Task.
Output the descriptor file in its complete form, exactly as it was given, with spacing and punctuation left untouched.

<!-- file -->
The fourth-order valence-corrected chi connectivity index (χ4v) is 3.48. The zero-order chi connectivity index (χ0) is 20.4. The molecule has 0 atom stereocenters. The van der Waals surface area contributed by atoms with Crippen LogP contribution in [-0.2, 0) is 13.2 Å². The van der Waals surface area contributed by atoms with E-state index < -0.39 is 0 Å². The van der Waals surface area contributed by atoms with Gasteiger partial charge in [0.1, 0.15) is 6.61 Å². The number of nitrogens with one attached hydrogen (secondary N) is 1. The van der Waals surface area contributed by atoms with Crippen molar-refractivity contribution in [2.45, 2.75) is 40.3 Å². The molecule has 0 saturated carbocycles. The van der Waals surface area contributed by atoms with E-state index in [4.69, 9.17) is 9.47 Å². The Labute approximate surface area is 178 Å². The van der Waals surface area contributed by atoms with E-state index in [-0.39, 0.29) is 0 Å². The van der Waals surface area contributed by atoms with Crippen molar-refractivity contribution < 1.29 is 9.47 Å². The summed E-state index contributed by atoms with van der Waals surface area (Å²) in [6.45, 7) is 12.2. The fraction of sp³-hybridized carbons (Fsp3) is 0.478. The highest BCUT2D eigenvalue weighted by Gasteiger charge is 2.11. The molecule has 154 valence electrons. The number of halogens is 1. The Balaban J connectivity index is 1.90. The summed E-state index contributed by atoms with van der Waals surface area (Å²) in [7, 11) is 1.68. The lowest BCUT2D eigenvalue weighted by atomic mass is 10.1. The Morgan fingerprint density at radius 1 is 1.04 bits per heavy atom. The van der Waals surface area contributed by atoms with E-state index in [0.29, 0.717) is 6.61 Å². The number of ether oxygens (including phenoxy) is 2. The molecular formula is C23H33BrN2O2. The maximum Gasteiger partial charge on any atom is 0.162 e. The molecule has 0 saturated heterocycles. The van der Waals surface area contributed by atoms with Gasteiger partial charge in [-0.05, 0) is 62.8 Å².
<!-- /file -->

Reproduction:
The fourth-order valence-corrected chi connectivity index (χ4v) is 3.48. The zero-order chi connectivity index (χ0) is 20.4. The molecule has 0 atom stereocenters. The van der Waals surface area contributed by atoms with Crippen LogP contribution in [-0.2, 0) is 13.2 Å². The van der Waals surface area contributed by atoms with E-state index < -0.39 is 0 Å². The van der Waals surface area contributed by atoms with Gasteiger partial charge in [0.1, 0.15) is 6.61 Å². The number of nitrogens with one attached hydrogen (secondary N) is 1. The van der Waals surface area contributed by atoms with Crippen molar-refractivity contribution in [2.45, 2.75) is 40.3 Å². The molecule has 0 saturated carbocycles. The van der Waals surface area contributed by atoms with E-state index in [4.69, 9.17) is 9.47 Å². The Labute approximate surface area is 178 Å². The van der Waals surface area contributed by atoms with E-state index in [-0.39, 0.29) is 0 Å². The van der Waals surface area contributed by atoms with Crippen molar-refractivity contribution < 1.29 is 9.47 Å². The summed E-state index contributed by atoms with van der Waals surface area (Å²) in [6.45, 7) is 12.2. The fraction of sp³-hybridized carbons (Fsp3) is 0.478. The highest BCUT2D eigenvalue weighted by Gasteiger charge is 2.11. The molecule has 154 valence electrons. The number of halogens is 1. The Balaban J connectivity index is 1.90. The summed E-state index contributed by atoms with van der Waals surface area (Å²) in [7, 11) is 1.68. The lowest BCUT2D eigenvalue weighted by atomic mass is 10.1. The Morgan fingerprint density at radius 1 is 1.04 bits per heavy atom. The van der Waals surface area contributed by atoms with E-state index in [0.29, 0.717) is 6.61 Å². The number of ether oxygens (including phenoxy) is 2. The molecular formula is C23H33BrN2O2. The maximum Gasteiger partial charge on any atom is 0.162 e. The molecule has 0 saturated heterocycles. The van der Waals surface area contributed by atoms with Gasteiger partial charge in [-0.05, 0) is 62.8 Å².